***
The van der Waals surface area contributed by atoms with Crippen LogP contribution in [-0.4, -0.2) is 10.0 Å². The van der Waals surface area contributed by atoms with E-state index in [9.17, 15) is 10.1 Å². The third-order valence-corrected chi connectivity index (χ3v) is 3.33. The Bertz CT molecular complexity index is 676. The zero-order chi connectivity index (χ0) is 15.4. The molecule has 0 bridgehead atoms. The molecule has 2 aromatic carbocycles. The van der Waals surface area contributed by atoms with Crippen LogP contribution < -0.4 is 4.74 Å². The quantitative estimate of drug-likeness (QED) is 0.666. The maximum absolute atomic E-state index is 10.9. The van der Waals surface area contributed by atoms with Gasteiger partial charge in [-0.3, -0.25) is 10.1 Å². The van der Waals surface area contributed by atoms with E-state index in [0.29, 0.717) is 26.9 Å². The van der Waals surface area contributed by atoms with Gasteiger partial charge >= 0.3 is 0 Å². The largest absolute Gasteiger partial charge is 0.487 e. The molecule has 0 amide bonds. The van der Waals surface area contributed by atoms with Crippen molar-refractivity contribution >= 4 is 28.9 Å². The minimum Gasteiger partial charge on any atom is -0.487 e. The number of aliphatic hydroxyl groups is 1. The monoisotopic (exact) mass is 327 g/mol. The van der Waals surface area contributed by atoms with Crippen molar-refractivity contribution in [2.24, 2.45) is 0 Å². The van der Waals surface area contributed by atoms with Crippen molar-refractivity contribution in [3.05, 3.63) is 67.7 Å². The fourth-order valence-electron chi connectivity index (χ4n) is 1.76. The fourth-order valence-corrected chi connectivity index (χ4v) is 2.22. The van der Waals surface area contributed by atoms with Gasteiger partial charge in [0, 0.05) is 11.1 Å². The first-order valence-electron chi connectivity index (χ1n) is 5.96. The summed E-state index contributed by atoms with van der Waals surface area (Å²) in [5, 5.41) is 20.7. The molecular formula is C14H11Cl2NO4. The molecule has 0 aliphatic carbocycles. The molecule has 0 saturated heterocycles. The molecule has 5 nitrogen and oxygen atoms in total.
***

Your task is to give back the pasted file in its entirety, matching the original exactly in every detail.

The van der Waals surface area contributed by atoms with Crippen LogP contribution in [-0.4, -0.2) is 10.0 Å². The van der Waals surface area contributed by atoms with E-state index in [9.17, 15) is 10.1 Å². The third-order valence-corrected chi connectivity index (χ3v) is 3.33. The Bertz CT molecular complexity index is 676. The zero-order chi connectivity index (χ0) is 15.4. The molecule has 0 bridgehead atoms. The molecule has 2 aromatic carbocycles. The van der Waals surface area contributed by atoms with Crippen LogP contribution < -0.4 is 4.74 Å². The quantitative estimate of drug-likeness (QED) is 0.666. The maximum absolute atomic E-state index is 10.9. The van der Waals surface area contributed by atoms with Gasteiger partial charge in [-0.3, -0.25) is 10.1 Å². The van der Waals surface area contributed by atoms with E-state index in [0.29, 0.717) is 26.9 Å². The van der Waals surface area contributed by atoms with Gasteiger partial charge >= 0.3 is 0 Å². The largest absolute Gasteiger partial charge is 0.487 e. The molecule has 0 amide bonds. The van der Waals surface area contributed by atoms with Crippen molar-refractivity contribution >= 4 is 28.9 Å². The minimum Gasteiger partial charge on any atom is -0.487 e. The number of aliphatic hydroxyl groups is 1. The monoisotopic (exact) mass is 327 g/mol. The van der Waals surface area contributed by atoms with Crippen molar-refractivity contribution in [2.24, 2.45) is 0 Å². The van der Waals surface area contributed by atoms with Crippen molar-refractivity contribution in [3.05, 3.63) is 67.7 Å². The fourth-order valence-electron chi connectivity index (χ4n) is 1.76. The fourth-order valence-corrected chi connectivity index (χ4v) is 2.22. The van der Waals surface area contributed by atoms with Gasteiger partial charge in [0, 0.05) is 11.1 Å². The first-order valence-electron chi connectivity index (χ1n) is 5.96. The summed E-state index contributed by atoms with van der Waals surface area (Å²) in [5, 5.41) is 20.7. The molecular formula is C14H11Cl2NO4. The molecule has 0 aliphatic carbocycles. The molecule has 0 saturated heterocycles. The molecule has 5 nitrogen and oxygen atoms in total.